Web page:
• All the various complicated systems for submitting materials. I thought interfolio might help that, but strangely the 4 applications I put in through their system were 4 of the 8 applications that I got no phone/Skype follow up. I preferred the option to simply send a pdf directly to the committee, because at least then there's no uncertainty that the materials got through. Also, phone interviews are terrible compared to video interviews. Lots of awkward silences while people take notes, or whatever, and it's so hard to get a feel for how things are being recieved when you can't see any body language.
  • Waiting to hear back from schools
  • recommendation letter
  • Non transparent hiring procedure, high research expectations even from small PUIs
  • The time I committed to the faculty position process with the disappointing realization that I likely will not be able to continue pursuing a faculty position.
  • Late Responses
  • The lack of jobs
  • Everything else, but especially that each University requires a different number and type of documents, with varying page lengths/contents, etc. Of course they are different employers so I will put some effort into each of them, but that makes it stressful and time-consuming.
  • The amount of time it took to hear back after applying, interviewing, etc.
  • Some of the schools had wonky HR websites, that were full of bugs. One school made me mail physical LORs, which was a pain. 
  • The wait between interview and hearing (or not) about an offer.
  • different submission websites that wasted my time
  • Having to ask people for recommendation letters for positions they clearly thought I was overqualified for.
  • Writing proposals and the fear of being judged for your ideas.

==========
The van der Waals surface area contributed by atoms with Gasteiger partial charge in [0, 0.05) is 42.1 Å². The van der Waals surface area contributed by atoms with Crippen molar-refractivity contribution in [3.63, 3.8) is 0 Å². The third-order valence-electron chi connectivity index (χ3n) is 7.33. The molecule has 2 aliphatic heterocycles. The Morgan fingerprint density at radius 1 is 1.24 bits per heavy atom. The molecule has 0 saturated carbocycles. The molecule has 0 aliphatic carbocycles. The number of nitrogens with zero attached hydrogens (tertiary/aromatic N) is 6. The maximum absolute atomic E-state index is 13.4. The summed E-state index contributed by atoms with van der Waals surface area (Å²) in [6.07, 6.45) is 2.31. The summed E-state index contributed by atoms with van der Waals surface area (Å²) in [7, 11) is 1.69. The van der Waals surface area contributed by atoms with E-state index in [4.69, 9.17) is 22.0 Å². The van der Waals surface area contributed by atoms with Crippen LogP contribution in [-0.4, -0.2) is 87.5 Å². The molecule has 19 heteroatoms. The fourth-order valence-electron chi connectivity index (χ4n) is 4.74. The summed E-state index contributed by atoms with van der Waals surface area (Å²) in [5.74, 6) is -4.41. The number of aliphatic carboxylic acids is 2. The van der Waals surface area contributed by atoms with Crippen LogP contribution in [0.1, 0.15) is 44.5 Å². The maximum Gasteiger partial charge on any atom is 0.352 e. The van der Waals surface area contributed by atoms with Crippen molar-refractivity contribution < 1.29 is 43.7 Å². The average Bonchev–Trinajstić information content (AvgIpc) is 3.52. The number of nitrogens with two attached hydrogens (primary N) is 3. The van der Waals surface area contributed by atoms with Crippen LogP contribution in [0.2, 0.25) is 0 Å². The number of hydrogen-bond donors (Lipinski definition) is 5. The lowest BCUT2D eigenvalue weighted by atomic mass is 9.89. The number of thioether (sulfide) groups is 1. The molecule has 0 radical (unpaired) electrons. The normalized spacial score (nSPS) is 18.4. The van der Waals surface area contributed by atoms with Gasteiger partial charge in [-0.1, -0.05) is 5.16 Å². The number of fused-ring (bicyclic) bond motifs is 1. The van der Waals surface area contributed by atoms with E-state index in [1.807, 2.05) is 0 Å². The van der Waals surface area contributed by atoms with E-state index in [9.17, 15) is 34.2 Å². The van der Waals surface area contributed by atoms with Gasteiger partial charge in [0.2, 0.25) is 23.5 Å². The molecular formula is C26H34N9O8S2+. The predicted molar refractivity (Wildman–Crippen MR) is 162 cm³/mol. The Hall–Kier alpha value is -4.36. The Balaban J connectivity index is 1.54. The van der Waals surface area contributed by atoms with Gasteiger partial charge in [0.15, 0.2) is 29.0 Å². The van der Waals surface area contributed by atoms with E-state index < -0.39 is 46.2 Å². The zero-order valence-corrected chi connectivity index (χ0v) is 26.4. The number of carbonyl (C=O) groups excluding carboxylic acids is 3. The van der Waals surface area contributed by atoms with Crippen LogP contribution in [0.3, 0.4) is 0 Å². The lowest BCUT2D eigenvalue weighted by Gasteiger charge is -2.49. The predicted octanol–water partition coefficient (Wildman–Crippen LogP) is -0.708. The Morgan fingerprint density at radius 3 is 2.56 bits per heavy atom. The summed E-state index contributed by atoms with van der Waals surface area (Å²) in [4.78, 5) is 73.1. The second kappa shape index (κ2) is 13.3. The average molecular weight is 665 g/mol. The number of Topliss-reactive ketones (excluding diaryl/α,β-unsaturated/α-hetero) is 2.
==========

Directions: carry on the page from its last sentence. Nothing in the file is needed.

• Deadlines all over the place
  • No feedback
  • Large amount of time until hearing rejections
  • The uncertainty (of getting interviews, offers, not knowing where I would be)
  • Skype interviews can be very awkward. Coordinating all the support letter submissions, especially for faculty who are doing everything themselves (no administrative assistant). On campus interviews are usually pretty intense, tiring, and require a lot of preparation.
  • Waiting. That's obvious, maybe how each university's application process is ever so slightly different it makes it difficult know how to apply to a specific one. 
  • I could go on and on and on about this. In brief, I think the most frustrating part was that academic merit matters little. What matters most is who you have worked for and how well connected your PhD advisor/Postdoc advisor is to the department you are applying to. I don't have a fancy "academic pedigree".... But I have a very strong publication record and even bring some of my own $... So foolishly I hoped to get more then just 2 interviews. I continue to ponder why I fell short. My field of expertise was not the most popular niche during this hiring cycle it seems, but guessing from the people who ended up getting a lot of interviews, unfortunately, academic pedigree and connections beat publication record and even pre-existing funding any time. 
  • Waiting
  • Not getting a job
  • stupid job application websites; 
  • Mental anguish
  • lack of transparency and poor timing of rejections
  • Juggling timelines for visits and offers

Please fill out the 2016-2017 Faculty Search Survey

In the interests of understanding the results of this year's academic recruiting, I have created an unscientific survey. I will be sharing results as they come in.

If you were a faculty candidate during the 2016-2017 academic year, please fill out this survey so we can get a better picture of the experience of faculty candidates this past year.

Please leave suggestions for improvements for the survey in the comments. 

Monday, May 15, 2017

Metal nitrate salts plus wheat equals a half-billion dollars

Also in this week's C&EN,  Jessica Morrison interviews Savannah River National Laboratories chemist David Hobbs, who has been one of the researchers of the 2014 Waste Isolation Pilot Plant runaway reaction problem. I have known a little bit of the story, but it is rather devastating to read it all in one place:
...Hobbs, who doesn’t own a cat, is one of the researchers who studied the nuclear waste mixture that in 2014 led to a drum failure and radiological release at the Waste Isolation Pilot Plant (WIPP) near Carlsbad, N.M. The accident shut down the facility for three years... 
...But an April 2014 accident investigation report by the Department of Energy came to a different conclusion. It says the radiological release likely stemmed from a single breached drum. Plus, photographs taken in May 2014 show an open container with heat damage to the surrounding area. This suggests that a thermal event inside the drum caused the container to fail.